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Goodhart’s cry of despair

The doyen of monetary economists grasps what is at stake

Five years after the international banking system fell into the arms of the central banks and governments, there is still a paralysing uncertainty about the extent and cost of regulation, the viability of banking models and the monetary policy regime.


More about financial regulation and banking models in future columns. Now let us look at monetary policy.


Stephen King of HSBC observes that central banking has necessarily become more politicized as ostensibly “monetary” decisions under current conditions have large distributional effects, benefitting some sections of society at the expense of others. In such circumstances, central bank independence is bound to come into question.


There is speculation that another shift in the policy paradigm might be imminent. After all, don’t different stages of the debt cycle call for different policy mixes? When both the private and public sector are deleveraging, then the central bank may need to monetise debt. Zoltan Pozsar and Paul McCulley suggest that in such circumstances “central banks need to lose …independence and work under finance ministries instead”. (Gillian Tett, FT, Jan 10). Perhaps, with public and private debt still at unsustainable levels in many countries, there is no option but to inflate it away. If that’s what you are saying be open about it – don’t hide it under the pretence of moving to a better monetary rule!


Politics and media comment have started a bandwagon in favour of such a shift.


Mark Carney has shown he understands the politics involved – as does Ben Bernanke. In Japan, Masaaki Shirakawa seems likely to submit to newly-elected PM Abe and adopt a 2% inflation target, while knowing it will do no good.


Central bank solidarity is crumbling along with their independence. Other central bankers around the world are watching the big beasts.


What this will mean in practice for policy is childishly simple. Whatever the academic arguments may be, policy makers will in fact use NGDP targeting as a convenient cloak under which  to try to engineer an old-fashioned “dash for growth”. The last time the British tried this was in the 1970s. I warned about its consequences then and I do the same today. It will end in tears.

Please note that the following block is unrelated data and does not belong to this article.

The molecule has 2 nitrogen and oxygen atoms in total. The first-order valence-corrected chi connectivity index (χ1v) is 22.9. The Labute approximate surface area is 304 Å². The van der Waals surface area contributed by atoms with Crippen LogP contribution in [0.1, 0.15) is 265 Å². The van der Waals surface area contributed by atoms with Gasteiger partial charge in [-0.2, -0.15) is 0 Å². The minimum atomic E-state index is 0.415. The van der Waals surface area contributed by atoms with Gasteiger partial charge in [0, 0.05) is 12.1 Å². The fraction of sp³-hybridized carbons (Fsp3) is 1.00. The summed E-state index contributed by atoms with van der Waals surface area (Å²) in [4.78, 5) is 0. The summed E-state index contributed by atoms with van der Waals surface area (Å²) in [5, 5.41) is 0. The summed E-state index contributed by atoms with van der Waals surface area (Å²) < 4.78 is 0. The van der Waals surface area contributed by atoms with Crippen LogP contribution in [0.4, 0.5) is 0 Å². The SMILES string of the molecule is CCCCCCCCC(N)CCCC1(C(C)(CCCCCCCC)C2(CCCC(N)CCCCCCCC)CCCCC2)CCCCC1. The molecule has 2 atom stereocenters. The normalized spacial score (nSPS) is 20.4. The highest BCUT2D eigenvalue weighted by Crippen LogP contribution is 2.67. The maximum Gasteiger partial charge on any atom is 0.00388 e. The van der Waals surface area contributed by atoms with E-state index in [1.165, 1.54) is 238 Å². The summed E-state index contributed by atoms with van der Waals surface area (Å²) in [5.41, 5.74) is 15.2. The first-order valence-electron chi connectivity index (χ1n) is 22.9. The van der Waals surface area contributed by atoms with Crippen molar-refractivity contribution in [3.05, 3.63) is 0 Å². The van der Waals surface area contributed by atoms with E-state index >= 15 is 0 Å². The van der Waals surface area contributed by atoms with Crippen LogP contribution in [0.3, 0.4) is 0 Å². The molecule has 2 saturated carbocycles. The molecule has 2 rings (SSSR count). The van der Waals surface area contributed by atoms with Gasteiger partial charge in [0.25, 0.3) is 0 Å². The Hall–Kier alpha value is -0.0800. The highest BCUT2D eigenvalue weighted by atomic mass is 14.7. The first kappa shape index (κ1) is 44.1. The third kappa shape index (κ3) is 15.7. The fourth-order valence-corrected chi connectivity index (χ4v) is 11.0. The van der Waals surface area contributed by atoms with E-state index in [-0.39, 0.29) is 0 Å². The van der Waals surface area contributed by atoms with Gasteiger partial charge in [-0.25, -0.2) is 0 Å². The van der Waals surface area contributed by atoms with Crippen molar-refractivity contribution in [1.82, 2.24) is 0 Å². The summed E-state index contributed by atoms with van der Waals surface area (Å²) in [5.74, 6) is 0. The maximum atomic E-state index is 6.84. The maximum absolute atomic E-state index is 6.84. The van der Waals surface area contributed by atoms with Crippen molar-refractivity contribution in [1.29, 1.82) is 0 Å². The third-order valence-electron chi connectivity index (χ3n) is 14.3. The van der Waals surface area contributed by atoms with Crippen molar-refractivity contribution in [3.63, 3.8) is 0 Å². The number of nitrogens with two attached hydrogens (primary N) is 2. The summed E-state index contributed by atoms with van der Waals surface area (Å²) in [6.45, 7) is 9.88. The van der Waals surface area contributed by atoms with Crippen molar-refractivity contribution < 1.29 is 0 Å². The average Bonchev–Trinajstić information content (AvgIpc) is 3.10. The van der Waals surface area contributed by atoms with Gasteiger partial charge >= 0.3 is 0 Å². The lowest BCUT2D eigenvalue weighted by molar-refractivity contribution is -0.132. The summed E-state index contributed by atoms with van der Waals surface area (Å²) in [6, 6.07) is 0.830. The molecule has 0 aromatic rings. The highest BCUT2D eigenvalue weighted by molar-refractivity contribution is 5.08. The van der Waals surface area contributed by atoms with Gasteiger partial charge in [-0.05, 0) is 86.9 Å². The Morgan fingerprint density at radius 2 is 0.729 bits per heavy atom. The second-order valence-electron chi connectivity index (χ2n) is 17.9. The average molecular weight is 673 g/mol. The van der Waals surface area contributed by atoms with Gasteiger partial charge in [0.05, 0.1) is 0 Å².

Don’t take my word for it. Charles Goodhart and economists at Morgan Stanley feel so passionately about the risks involved they have written a devastating critique of all varieties of NGDP targetry. They show that even though, in practice, the difference between a nominal GDP growth target and recent Bank of England policies would have been small, the dangers of making a switch are huge:


“Perhaps the main claim of monetary economics, as persistently argued by Friedman, and the main reason for having an independent Central Bank, is that over the medium and longer term monetary forces influence only monetary variables. Other real (e.g. supply-side) factors determine growth; the long-run Phillips curve is vertical. Do those advocating a nominal GDP target now deny that? Do they really believe that faster inflation now will generate a faster, sustainable, medium- and longer-term growth rate?”


In talking of a NGDP target of around 5% at a time when trend growth is unlikely to be more than 2% at best, advocates want an inflation rate of 3%. As he asks despairingly, what good would that do?


That is not all:


“Communication is much harder too: The prime aim of setting, and achieving, a monetary target is, surely, to maintain price stability. Communication of this role is easier when the index involved has a clear meaning to a wider audience. A Consumer (or Retail) Price Index has such a clear meaning; the GDP deflator has not (hands up any reader who really understands it)….”


“And it involves a confusion of monetary and fiscal roles:

Under nominal GDP targeting, the roles of government and central bank would become even more blurred than they are at present.”


This powerful attack on a fashionable thesis is to be welcomed.


But I suspect that the real reason for Goodhart’s despair is deeper. I think that he understands that once inflation targeting is abandoned, we do not just open the doors to higher inflation, we are throwing away one of the last props of the monetary regime as a whole. Though Goodhart does not say this, I feel he sees that this is a far more momentous stage in financial history than is generally recognised.


In The Money Trap I predicted that nominal GDP targeting would  be tried but that over time it would come to be seen not just as marking no improvement on inflation targeting, but also as a final end to the credibility of central banks as monetary guardians. And of all rules to control fiat money.


There are very few if any potential rules available. Many countries have tried monetary aggregate targeting, some have tried exchange rate targeting, then came independent central banks with mandates to pursue low inflation, then explicit inflation targeting, then the collapse, now nominal GDP targeting….they have all been tried and found wanting. We have run out of possible rules. There are no other anchors to the price level in sight. We shall be cast adrift in an ocean of discretion.

What is at stake is the fate of the historic efforts of the past half century at rational, collective control of money.


It is time to think about alternatives.